JOURNAL ARTICLE

Comparison of ventilatory expired gas parameters used to predict hospitalization in patients with heart failure

Ross Arena, Reed Humphrey
American Heart Journal 2002, 143 (3): 427-32
11868047

BACKGROUND: Several ventilatory expired gas measures obtained during exercise testing demonstrate prognostic value in the heart failure (HF) population. Comparison of prognostic efficacy between pertinent measures is sparse.

METHODS: The ability of various expressions of peak oxygen consumption (VO2), the relationship between minute ventilation (VE) and carbon dioxide production (VCO2), and the partial pressure of end-tidal carbon dioxide (P(ET)CO2) were assessed to determine which measure(s) best predicted cardiac-related hospitalization over a 1-year period in subjects diagnosed with HF.

RESULTS: Univariate Cox regression analysis found that several expressions of peak VO 2, VE-VCO2 relationship, and P(ET)CO2 were significant predictors of hospitalization. Multivariate Cox regression analysis revealed that the VE/VCO2 slope significantly predicted hospitalization (chi2 = 29.1, P <.00001). Peak VO 2 and P(ET)CO2 did not provide additional predictive value.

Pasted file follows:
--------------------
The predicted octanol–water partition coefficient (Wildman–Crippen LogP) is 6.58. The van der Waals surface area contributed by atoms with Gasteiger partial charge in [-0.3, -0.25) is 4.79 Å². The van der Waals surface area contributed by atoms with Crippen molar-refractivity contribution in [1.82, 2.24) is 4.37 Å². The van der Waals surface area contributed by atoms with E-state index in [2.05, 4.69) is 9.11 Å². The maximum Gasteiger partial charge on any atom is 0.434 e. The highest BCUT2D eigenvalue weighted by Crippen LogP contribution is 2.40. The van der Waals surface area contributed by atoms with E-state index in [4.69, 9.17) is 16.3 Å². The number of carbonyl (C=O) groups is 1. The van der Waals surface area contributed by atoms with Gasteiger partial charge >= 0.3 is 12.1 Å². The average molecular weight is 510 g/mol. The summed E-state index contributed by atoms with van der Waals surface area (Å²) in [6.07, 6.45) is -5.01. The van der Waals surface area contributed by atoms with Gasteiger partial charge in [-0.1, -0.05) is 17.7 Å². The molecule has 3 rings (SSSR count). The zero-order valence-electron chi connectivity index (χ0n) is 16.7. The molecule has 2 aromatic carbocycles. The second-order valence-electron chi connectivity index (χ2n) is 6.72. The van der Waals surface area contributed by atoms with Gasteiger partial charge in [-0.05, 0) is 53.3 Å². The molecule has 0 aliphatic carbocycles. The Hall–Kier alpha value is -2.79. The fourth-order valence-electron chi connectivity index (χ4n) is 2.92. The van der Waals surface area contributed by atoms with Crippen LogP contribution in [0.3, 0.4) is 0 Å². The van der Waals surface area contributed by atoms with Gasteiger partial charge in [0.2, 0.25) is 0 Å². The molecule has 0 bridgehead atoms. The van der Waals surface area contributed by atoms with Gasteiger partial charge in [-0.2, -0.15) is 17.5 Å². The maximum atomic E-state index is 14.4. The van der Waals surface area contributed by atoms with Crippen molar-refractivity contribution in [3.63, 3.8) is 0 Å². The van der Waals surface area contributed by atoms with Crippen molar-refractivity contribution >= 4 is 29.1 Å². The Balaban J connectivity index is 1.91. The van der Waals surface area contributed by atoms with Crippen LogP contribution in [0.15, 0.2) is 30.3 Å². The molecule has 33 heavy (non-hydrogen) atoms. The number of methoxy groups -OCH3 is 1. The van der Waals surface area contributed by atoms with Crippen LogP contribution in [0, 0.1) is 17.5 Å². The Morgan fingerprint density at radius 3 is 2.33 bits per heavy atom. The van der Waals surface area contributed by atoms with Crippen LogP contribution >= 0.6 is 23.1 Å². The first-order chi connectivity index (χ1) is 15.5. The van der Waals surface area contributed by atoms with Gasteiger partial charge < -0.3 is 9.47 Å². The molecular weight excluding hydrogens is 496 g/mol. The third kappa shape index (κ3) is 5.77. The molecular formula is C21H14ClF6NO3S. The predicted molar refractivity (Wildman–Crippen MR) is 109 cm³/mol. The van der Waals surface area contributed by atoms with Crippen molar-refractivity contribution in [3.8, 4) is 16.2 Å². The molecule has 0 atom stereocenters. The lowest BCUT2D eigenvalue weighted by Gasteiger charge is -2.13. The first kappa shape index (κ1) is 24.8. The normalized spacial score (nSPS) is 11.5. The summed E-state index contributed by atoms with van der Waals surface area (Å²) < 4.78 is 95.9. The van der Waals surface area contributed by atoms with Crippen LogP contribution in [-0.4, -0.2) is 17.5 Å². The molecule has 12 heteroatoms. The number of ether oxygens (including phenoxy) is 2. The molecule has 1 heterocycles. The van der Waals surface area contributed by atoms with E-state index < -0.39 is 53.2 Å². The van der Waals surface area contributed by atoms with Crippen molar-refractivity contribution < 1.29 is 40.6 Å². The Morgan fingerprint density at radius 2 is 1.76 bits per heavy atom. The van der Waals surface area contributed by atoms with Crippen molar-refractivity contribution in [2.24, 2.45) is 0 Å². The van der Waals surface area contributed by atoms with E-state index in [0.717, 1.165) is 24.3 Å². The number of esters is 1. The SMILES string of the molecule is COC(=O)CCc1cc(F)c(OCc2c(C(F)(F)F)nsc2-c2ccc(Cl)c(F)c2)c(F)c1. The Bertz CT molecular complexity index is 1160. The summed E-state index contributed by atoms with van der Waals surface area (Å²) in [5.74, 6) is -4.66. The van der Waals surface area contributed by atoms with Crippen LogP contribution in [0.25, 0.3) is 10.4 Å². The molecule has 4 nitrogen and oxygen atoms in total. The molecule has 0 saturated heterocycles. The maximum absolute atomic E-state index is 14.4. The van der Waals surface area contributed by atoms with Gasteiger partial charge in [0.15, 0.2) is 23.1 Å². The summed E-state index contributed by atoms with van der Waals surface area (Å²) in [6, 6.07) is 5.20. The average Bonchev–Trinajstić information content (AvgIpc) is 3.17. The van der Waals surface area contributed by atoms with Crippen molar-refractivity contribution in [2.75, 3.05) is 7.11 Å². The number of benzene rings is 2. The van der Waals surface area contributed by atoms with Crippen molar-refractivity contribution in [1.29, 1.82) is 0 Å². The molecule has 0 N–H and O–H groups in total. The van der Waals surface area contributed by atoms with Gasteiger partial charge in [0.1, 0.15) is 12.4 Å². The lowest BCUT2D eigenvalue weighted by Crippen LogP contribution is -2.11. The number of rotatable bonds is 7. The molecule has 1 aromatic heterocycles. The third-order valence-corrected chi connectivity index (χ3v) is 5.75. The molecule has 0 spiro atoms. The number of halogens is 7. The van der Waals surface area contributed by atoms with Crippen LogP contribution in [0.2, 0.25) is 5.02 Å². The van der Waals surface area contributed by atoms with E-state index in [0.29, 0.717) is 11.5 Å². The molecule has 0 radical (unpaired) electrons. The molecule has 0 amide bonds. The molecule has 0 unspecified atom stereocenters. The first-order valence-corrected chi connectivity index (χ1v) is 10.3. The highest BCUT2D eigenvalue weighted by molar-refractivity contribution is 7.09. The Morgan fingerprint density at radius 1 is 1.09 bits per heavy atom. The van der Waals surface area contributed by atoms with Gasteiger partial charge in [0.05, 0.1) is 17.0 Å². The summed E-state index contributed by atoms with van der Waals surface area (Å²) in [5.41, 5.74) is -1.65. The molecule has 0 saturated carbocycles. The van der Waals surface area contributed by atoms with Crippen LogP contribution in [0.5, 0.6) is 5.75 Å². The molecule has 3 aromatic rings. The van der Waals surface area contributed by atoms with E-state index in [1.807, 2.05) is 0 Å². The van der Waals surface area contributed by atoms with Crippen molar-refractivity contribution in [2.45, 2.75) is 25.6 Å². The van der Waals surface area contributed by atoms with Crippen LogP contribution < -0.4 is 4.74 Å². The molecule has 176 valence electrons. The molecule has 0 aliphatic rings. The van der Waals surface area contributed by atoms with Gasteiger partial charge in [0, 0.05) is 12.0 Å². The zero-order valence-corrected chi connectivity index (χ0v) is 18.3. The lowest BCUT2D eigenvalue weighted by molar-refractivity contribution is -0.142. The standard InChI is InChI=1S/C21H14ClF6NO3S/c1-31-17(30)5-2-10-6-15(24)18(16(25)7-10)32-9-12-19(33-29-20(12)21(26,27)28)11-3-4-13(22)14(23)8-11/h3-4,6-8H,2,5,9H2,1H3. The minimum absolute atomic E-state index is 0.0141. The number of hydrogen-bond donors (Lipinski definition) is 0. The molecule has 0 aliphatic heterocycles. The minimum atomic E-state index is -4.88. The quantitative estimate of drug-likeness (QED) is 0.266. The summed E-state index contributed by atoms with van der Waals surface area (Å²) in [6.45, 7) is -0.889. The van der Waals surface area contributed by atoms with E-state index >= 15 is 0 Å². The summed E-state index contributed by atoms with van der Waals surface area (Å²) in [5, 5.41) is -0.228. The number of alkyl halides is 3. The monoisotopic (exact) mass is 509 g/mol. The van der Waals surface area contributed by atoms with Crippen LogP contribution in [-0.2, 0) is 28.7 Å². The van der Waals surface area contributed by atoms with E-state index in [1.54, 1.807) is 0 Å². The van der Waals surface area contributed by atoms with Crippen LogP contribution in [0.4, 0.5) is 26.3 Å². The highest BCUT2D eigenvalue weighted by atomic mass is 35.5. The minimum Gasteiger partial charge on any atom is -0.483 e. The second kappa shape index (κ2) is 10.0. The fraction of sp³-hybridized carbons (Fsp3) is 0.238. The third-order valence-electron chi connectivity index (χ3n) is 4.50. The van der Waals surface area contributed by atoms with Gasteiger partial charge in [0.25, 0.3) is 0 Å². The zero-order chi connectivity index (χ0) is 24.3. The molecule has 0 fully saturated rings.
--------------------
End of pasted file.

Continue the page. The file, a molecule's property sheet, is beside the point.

CONCLUSIONS: The prognostic superiority of the VE/VCO2 slope over peak VO2 may be a result of the latter measure's partial dependence on subject effort and skeletal muscle function.

Full Text Links

Find Full Text Links for this Article

Discussion

You are not logged in. Sign Up or Log In to join the discussion.

Trending Papers

Remove bar
Read by QxMD icon Read
11868047
×

Save your favorite articles in one place with a free QxMD account.

×

Search Tips

Use Boolean operators: AND/OR

diabetic AND foot
diabetes OR diabetic

Exclude a word using the 'minus' sign

Virchow -triad

Use Parentheses

water AND (cup OR glass)

Add an asterisk (*) at end of a word to include word stems

Neuro* will search for Neurology, Neuroscientist, Neurological, and so on

Use quotes to search for an exact phrase

"primary prevention of cancer"
(heart or cardiac or cardio*) AND arrest -"American Heart Association"